Saturday 18.05.19, 6pm to 8pm
Haus der Wissenschaft, Sandstr. 4/5, 28195 Bremen – Olbers-Saal | 1. OG |
Speakers taking part will include:
Nidia Arrobo Rodas (Indigenous Peoples Organisation of Ecuador)
Esther Mujawayo-Keiner from Rwanda, Dr. Andy Higginbottom (prosecutor at the ‘Peoples Tribunal on Sri Lanka’) and several speakers from political parties and organisations.
The program will be moderated by Pastor Hans-Gerhard Klatt who will deliver a message condolence for the victims of the terrible Easter Sunday bombings and the victims of the anti-Moslem mob violence that followed it.
The program will start with a German version of the song ‘You fell victim to a fateful struggle’.
There will be poetry in by Tamil as well as Sinhalese with German translations. There will be songs in Tamil. ‘Rote Pfeffer’ will sing a song about Rosa Luxemburg and Karl Liebknecht. There will be presentations.
Video Messages of solidarity will include:
Dr. Dong Jin Kim, Policy Advisor, Centre for Peace and Sharing, Korean Sharing Movement, South Korea
Fr. Sunghwan Kim, Anti-Naval Base Activist and Director of the ‘Jeju Peace Centre’
Bishop Tani, – Anti-US Base Campaigner, Okinawa
Mr. Y. Kitahata – President, Global Justice Group, Kyoto, Japan
Dr. Hailkal Mansor – Spokesperson, Rohingya Community in Ireland
Dr. Raul Araujo, Sao Paulo University, Campaigner for the Rights of the Black children in Brazil
Ms. Martina Anderson, MEP, Sinn Fein, Derry
Dr. Gontzal Martinez, Basque Activist, Bilbao
The program will end with a rendition of ‘You fell victim to a fateful struggle’ by a string trio
The 18th May 2009 was the end of a war of extermination, that had, within a few months caused the death of over 70,000 Tamil people. The number for the casualties is from a report of an expert panel appointed by the United Nations. The true figure could be considerably more. What took place during these fateful months was exhaustively examined in 2013 in Bremen under the auspices of the of the ‘Permanent People’s Tribunal’ (PPT). The distinguished panel of jurors assembled by the PPT (an organisation that continues in the spirit of the Russel/Sartre tribunal on Vietnam) ruled that the crime committed against the Eelam Tamils was genocide. The Tribunal invited the ‘worldwide civil society and governments to commemorate the victims of the genocide that took place in Sri Lanka and acknowledge the anguish and trauma of the victims and their families by marking 18 May as ‘Mullivaikkal Commemoration Day’. This symbolic step can signal the redemptive process that the global community should embark on to safeguard the memory of the victims’.
However, none of the worldwide governments nor its apex body the United Nations marked the 18th May, nor did they recognise the genocidal character of the assault on the Eelam Tamils. Further, in general, civil society as well as communities without state power failed to recognise the plight of the Eelam Tamils. But in 2016 the ‘Indigenous Peoples Organisation of Ecuador’(FPIE) based on the Kichwa community made a magnificent act of international solidarity – by holding an impressive series of events commemoration the 18th May in Quito and Pucahuayco. Since then the collaboration between FPIE and our organisation IMRV-Bremen has deepened yielding important practical victories for the Eelam Tamils. We are very proud that they have come from Ecuador to support this commemoration in Bremen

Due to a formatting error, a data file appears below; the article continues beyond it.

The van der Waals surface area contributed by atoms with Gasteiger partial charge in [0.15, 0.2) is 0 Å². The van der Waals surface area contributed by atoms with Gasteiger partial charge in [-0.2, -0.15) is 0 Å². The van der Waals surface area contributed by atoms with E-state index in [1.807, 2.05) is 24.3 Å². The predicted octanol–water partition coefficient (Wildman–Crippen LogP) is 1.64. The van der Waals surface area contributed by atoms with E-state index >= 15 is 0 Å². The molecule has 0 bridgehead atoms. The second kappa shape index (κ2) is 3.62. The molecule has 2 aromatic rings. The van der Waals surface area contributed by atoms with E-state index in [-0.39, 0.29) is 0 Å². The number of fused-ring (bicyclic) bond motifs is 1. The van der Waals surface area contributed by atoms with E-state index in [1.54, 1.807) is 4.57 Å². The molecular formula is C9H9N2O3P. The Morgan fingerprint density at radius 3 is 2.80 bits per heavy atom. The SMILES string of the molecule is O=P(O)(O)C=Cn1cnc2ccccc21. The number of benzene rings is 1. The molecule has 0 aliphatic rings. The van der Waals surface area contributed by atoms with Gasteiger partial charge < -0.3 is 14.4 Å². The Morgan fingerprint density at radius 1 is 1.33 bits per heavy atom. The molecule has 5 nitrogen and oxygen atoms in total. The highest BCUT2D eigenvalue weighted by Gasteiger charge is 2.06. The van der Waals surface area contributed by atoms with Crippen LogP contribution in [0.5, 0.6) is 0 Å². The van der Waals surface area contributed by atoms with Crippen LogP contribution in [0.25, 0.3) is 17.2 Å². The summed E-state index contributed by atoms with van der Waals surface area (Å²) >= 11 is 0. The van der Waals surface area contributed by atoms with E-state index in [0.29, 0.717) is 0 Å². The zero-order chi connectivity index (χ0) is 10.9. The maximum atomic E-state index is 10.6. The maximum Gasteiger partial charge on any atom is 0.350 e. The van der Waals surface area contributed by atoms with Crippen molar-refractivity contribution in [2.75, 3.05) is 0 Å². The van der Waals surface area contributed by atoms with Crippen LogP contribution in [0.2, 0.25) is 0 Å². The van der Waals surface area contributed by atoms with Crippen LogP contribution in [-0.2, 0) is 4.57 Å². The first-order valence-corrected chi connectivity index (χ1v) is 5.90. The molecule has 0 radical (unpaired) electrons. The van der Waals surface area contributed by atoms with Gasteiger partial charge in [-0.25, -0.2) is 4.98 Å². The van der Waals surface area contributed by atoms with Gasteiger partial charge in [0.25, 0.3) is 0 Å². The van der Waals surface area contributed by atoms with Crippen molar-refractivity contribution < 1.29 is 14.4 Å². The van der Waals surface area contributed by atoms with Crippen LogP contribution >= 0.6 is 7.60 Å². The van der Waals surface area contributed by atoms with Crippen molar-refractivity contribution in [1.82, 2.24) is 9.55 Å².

The Bremen Tribunal also ruled that the USA and the UK is complicit in the Genocide of the Eelam Tamils. The judges in the Bremen Tribunal were very familiar with the way that the US/UK sabotaged the peace process in Sri Lanka – which had been strongly supported by Germany and the EU. In their pursuance of war in Iraq and the middle east the USA wanted the option to use the strategic harbour in Trincomalee which had been under the control of the Tamil resistance movement. For the US, a negotiated solution – where the Sinhalese and the Tamils would agree to share sovereignty was unthinkable – because that would lead to Tamil liberation movement retaining control of the crucial harbour and designate it a zone of peace. Therefore, we attach much value to the video messages of solidarity which we are expecting from the Korean peace movement for our event on the 18th in Bremen. Korean peace activists understand that the current period of discussions between the North and the South is very similar to the time in 2002 when the Sri Lankan peace process started. Their solidarity is based on the understanding that the international forces that were intent on sabotaging a negotiated solution between the north and the south Korea are the same as in the Sri Lanka -Tamil Eelam situation. The Japanese peace activists, and anti-US base activists in Okinawa are expected to send a video message to our event.